This resource Day and Night is divided into four activities. For the activity 'Animals in the night' you will need the photographs of diurnal and nocturnal animals from the Appendix. For the activity ‘Children in the world’, cut 24 squares of paper, the same size as the square on the cut-out sheet.
Animals in the night
Sit in a circle with the students. Place the photographs of the diurnal and nocturnal animals in the middle of the circle. Ask if animals sleep at night, just like people. Which animals don't sleep at night? When are they awake?
Remove the photographs of the diurnal animals. Look at the photographs of the nocturnal animals and talk about how you can recognise a nocturnal animal. Come to the conclusion that nocturnal animals often have bigger eyes than diurnal animals so that they can see better at night. Sometimes they have adapted in other ways as well.
Nocturnal animals can be recognised by specific features, because they live in the dark. The nocturnal animals in the photographs are the bat, the owl, the hedgehog, and the panther.
Good to know
Bats have such poor eyesight that they do not find their prey by looking with their eyes but by emitting ultrasonic sounds. This sound is reflected from the prey back to their ears. This tells them the distance to their prey. Owls have strikingly large eyes. This means they can see their prey clearly at night. A panther has eyes with a reflective layer. This enables them to make optimal use of the little light during the night.
Children in the world
Give each student a paper square, a pair of scissors, and colouring pencils. Students complete Task 1 on the worksheet. Read the instructions together and look at the example. Explain that they need to fold the paper into a triangle. They fold this triangle in half, and in half again. At the top of the folded paper they draw a child as shown in the example on the worksheet. Then they cut this out. Make sure the students only cut the outside of the paper (that they do not cut the centre point).
The circle in the middle of the paper should remain intact. When the paper is unfolded, the students will see a planet with a group of children holding hands all around it. Explain that this represents all the children on Earth. Get everyone to colour in two opposite children in two different colours. Explain that one child lives in Europe and the other in Australia. Australia is all the way around the other side of the world.
Day and night in the world I
Give each child an embroidery needle and a split pin. Students complete Task 2 on the worksheet (print the cutout sheet on thick paper, instead of A4 paper, to avoid tearing). Ask students not to cut out the small black circle in the middle. The students place the square over the world with the children from Task 1. They use the embroidery needle to prick a hole in the black circle and a hole in the centre of the world from task 1. They place the square over the children of the world and fasten the two together with a split pin.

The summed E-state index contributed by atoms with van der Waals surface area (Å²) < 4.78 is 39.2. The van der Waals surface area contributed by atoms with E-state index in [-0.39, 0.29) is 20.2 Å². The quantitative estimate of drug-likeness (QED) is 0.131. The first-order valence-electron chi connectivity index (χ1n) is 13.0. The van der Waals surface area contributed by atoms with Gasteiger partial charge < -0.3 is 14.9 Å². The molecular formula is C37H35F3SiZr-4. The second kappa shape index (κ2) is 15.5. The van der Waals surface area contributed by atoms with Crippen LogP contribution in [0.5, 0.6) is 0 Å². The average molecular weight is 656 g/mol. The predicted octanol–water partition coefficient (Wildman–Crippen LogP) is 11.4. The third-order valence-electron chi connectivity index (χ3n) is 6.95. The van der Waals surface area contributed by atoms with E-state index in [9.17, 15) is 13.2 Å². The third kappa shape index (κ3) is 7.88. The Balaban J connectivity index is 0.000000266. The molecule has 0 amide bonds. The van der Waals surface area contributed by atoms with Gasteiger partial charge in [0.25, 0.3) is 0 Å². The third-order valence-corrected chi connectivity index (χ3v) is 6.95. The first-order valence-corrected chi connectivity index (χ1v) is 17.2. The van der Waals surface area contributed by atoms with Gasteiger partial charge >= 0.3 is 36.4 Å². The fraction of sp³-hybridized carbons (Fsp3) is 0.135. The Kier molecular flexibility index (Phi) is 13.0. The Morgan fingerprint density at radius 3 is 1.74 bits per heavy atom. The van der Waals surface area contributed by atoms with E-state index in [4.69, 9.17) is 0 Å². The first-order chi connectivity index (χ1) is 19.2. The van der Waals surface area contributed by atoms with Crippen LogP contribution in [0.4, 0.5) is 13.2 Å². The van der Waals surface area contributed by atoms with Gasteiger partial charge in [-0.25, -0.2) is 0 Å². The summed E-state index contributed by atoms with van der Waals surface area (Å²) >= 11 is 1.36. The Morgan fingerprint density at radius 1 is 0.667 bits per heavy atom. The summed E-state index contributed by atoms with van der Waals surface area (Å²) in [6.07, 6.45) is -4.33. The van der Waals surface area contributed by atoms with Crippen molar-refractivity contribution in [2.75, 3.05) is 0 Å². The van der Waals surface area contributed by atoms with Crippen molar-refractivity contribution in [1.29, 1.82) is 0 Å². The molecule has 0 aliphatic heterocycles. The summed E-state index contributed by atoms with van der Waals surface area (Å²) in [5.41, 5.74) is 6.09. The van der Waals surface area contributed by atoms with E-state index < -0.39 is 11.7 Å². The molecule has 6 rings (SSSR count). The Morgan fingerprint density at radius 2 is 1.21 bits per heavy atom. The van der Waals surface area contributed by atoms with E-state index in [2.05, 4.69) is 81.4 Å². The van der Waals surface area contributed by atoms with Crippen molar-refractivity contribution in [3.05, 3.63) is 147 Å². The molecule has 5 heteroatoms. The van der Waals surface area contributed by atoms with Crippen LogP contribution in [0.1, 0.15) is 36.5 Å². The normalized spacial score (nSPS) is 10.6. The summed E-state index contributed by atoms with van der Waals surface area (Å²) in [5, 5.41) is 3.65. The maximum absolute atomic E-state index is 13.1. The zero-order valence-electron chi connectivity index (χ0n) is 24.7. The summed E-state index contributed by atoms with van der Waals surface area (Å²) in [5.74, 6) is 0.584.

Demonstrate how it works. The students see that half of the world is covered by the semi-circle. The students turn the uppermost circle around and see that when it is day for the child in Europe it is night in Australia and vice-versa. Ask where it is light when it is dark in Europe. Turn the uppermost circle a little at a time. Can the children see that it is night at a different place on the planet at each time? If it is day for the child in Europe, what is it for the child in Australia? Use this to make it clear to the students that when it is day for us, it is night on the other side of the world.
Good to know. Light always travels in a straight line. It is unable to travel around an object. The Earth turns on its own axis once in every 24 hours, and during this time the Sun only shines on the half of the Earth that is facing the Sun. On the other side of the planet it is then night. So we have day and night because the Earth turns on its own axis.
Day and night in the world II
Take an orange or a globe. Explain to the students that you are going to stick a sticker or a cocktail stick in it to show Europe and one to show Australia. Who knows where the stickers/sticks should go? Stick a piece of tape on the stick for Europe so you can tell them apart. Take a torch and say this represents the Sun. Make it dark in the classroom so the light of the torch shows up clearly. Ask the children from which direction the torch needs to shine if it is night in Australia. And if it is night in Europe? Come to the conclusion that it is night there because the Sun is not shining on that side of the Earth.
Repeat the same steps comparing the northern latitudes in Europe, and the Arctic Circle, to Southern Europe. Show that sometimes (in Summer), northern latitudes have shorter nights than in the south. Ask students if they ever experienced that when travelling.
Emphasise what the students have learnt during this lesson by showing an entire day and night. Start with the Sun coming up. Show that the Sun makes it light in Europe. Show that this also means that it is dark on the other side of the world. It is night there. Turn the orange or globe. Show the students that at a certain moment the Sun is no longer shining on Europe. It is now night. The Sun is shining on the other side of the world. Compare this with what the students saw in Task 2.
Show the orange or globe with the light on one side. Ask students to stick the pictures of diurnal and nocturnal animals on the orange or globe at the time they would be active. Ask students where they would place themselves on the orange at the time you are doing the activity. Ask what would children living on the dark side of the orange be doing at the same time.
Explain that all humans share the same planet and that everyone on this planet sees the same Moon and the same Sun in the same sky, and experience days and nights at different moments.